Wisconsin’s Economy: On the Rise?

Debate behind growth of Wisconsin’s economy

Right now, the question involves whether Wisconsin is moving forward with a healthy and stable economy. I believe this state can do better and be more active in keeping jobs here instead of outsourcing work to other parts of the world.


According to the “Department of Numbers” article in 2013, the median household income in Wisconsin was $51,467 compared to the U.S. average of $52,250. In 2005, Wisconsin’s median household income was $56,208. Throughout the nation it was $55,178.


This decline cannot be ignored because it reveals that Wisconsin’s economy is lagging behind when compared with the national average. Many of the jobs found throughout the state, according to “Institute for Research on Poverty,” are part-time and low-wage service sector jobs.


This is wrong because all individuals should have the opportunity to succeed without having to worry about struggling to survive. There shouldn’t be children in this state who live in poverty, who do not know what tomorrow will provide. This is deeply affecting Wisconsin’s economy, and plunging the state backward more than forward.


College students must help ensure the state’s economy improves at a productive level, which cannot happen if there are no jobs. Along with this, it is difficult for these students to contribute to society when they are facing massive debts following graduation. Many jobs are being outsourced, leading to high unemployment rates and forcing working men and women to work multiple minimum wage jobs to survive.


According to the “Institute for Research on Poverty,” a report released on May 7, the state’s economy is slowly improving.


Working families with children who reside in the state need work-support programs to keep them above the poverty line.


In 2013, according to the “Kids Count data center,” children in Wisconsin who live in poverty are at 18 percent out of all Wisconsin’s children, leading the state to be ranked number 16 in the nation. This is unacceptable, since a major notion involved in progress is to educate children and prepare them to be successful in their respective work fields.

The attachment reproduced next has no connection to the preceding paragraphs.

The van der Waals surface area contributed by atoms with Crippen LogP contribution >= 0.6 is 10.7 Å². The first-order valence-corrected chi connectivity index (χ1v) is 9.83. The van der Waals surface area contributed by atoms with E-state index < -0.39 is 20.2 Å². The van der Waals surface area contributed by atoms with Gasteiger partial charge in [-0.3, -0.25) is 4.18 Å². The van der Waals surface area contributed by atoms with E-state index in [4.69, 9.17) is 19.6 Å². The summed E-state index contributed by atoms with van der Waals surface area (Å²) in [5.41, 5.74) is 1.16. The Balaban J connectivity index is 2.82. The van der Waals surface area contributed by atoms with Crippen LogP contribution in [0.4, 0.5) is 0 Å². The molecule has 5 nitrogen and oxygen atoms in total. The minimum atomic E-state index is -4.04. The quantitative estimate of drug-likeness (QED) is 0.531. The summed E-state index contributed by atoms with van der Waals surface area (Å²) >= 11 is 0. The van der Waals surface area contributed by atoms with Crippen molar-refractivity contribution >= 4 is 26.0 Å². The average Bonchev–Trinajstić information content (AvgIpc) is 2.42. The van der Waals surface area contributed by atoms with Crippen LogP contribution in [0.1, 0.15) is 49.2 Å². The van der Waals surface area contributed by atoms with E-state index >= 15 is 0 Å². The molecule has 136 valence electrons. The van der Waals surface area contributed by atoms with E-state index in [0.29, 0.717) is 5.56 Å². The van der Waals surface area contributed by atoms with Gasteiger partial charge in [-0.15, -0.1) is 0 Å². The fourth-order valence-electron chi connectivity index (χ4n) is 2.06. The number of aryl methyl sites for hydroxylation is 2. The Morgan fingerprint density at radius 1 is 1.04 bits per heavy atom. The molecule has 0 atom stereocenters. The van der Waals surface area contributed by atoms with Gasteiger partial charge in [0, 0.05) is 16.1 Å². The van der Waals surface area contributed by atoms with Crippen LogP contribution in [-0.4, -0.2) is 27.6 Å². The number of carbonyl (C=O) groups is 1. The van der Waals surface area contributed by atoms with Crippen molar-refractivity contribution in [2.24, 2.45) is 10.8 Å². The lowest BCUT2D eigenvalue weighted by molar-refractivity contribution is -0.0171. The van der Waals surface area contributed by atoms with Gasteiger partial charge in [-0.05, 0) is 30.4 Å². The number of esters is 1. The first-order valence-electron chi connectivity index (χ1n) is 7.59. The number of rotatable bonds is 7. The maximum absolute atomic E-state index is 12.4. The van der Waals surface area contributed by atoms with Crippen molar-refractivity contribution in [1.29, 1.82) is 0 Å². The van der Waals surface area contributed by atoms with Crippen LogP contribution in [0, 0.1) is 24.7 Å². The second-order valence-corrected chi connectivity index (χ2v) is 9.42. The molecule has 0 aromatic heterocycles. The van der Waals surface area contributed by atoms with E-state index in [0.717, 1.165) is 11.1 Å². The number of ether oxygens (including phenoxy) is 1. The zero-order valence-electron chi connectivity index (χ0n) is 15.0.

Wisconsin cannot be productive if its children are uneducated, according to “Kids Count Data Center,” and struggling to survive on a day-to-day basis. Wisconsin’s future in economic growth is dependent upon the youth. If this youth demographic remains uneducated and unable to contribute toward a healthy economy, Wisconsin will be in critical danger in the near future.


According to the “U.S. Census Bureau,” Eau Claire County’s median household income from 2008 to 2012 was $47,821, below the state average of $51,467 mentioned above. The U.S. poverty level was 15.7 percent during the same period, compared to 12.5 percent for the state.


In Chippewa County, the median household income was $50,327, while its poverty level was at 11 percent. Clark County’s median household income was well below the state average, at $43,147, while its poverty level was at 15.4 percent.


Wisconsin’s economy is struggling to return to pre-recession levels. I believe in order to succeed, this state needs to focus on the education of its youth. It is the youth who will determine how Wisconsin will look ten years from now.